Both of these books set their histories of the new town movement in the same context. They begin with references to Lewis Mumford, the grandfather of the movement in the United States, and they end with brief discussions of the New Urbanists, the movement's latest progeny. Knepper and Bloom note the similarities between the goals for Greenbelt, Reston, Columbia and Irvine and those of New Urbanist projects. In fact, I would argue that it is possible to go beyond these bids for current relevance and, with both books in mind, speculate on additional findings that can be sought from the study of new towns. Three come readily to mind: new towns as experiments, new towns as microscopes, and new towns as examples of small town ideology.
First, part of the potential lure of new towns for historians is their experimental quality. The development of large planned communities is in many ways controlled, and their progress almost always documented. Furthermore, new towns readily provide discrete entities for study. Their physical boundaries, and often their social ones, are distinct. Within this laboratory setting, innovations were introduced, and new town historians should examine the outcome. For instance, in Greenbelt cooperative forms of economic organization had a thorough testing. The results, as Knepper relates, were largely successful. In fact, the main Greenbelt cooperative eventually expanded into other suburban communities in the Washington area. The 1960s new towns were also full of experiments, and Bloom shows us how concepts like mixed housing types and new school systems first tried in Reston, Columbia and Irvine were later adopted in other areas.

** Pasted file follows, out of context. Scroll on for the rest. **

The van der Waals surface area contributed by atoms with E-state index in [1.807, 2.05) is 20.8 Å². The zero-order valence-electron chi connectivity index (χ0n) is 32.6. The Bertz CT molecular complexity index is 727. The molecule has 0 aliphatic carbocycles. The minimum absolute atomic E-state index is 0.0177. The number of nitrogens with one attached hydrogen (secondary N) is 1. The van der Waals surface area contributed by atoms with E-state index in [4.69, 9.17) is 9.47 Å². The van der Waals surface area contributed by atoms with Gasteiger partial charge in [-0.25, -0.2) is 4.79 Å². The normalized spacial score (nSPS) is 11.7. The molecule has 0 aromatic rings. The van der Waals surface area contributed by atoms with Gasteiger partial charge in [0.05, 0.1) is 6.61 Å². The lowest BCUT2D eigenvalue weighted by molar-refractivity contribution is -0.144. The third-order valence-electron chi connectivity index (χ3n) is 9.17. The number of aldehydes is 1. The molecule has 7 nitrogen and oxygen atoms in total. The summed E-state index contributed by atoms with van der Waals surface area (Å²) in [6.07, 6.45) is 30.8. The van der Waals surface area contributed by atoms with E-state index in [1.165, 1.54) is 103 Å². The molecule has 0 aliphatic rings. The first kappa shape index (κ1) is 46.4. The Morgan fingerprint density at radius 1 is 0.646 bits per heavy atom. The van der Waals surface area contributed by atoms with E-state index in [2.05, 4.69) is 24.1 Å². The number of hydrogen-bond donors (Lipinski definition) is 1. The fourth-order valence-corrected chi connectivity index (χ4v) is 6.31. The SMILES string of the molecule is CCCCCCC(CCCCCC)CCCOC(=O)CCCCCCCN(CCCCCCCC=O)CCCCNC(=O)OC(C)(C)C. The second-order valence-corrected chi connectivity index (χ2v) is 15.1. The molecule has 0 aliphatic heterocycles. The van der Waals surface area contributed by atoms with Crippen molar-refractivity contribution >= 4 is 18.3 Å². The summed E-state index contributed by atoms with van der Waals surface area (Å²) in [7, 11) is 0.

Second, historians study new towns as microscopes through which one can view larger patterns in society. For instance, in his 1981 book Zane Miller (who served as editor for Bloom's book) found the later-day development of Greenhills, a Resettlement Administration town like Greenbelt, to be symptomatic of trends effecting the rest of the built environment. Knepper and Bloom add to such previous findings by demonstrating that new towns can also lend important insights into social history. Certain trends become visible in the lives of new town residents, magnified by a propensity to civic vocalism and the existence of important cultural institutions. Thus, Greenbelt became a stage for the dramas of the McCarthy era when one of its citizens was accused of communist subversion. The false allegation and resulting dismissal of the man from his government job might have passed unnoticed had it not been for the fact that his protest was amplified by the involvement of the entire community. A decade later new towns like Reston, Columbia and Irvine represented the spirit of the 1960s, namely a feeling that American society was flawed but that it could be fixed through bold new visions. With respect to social history, new towns act not so much as representative examples, as exaggerations, and as such they are certainly valuable to the study of elusive narratives.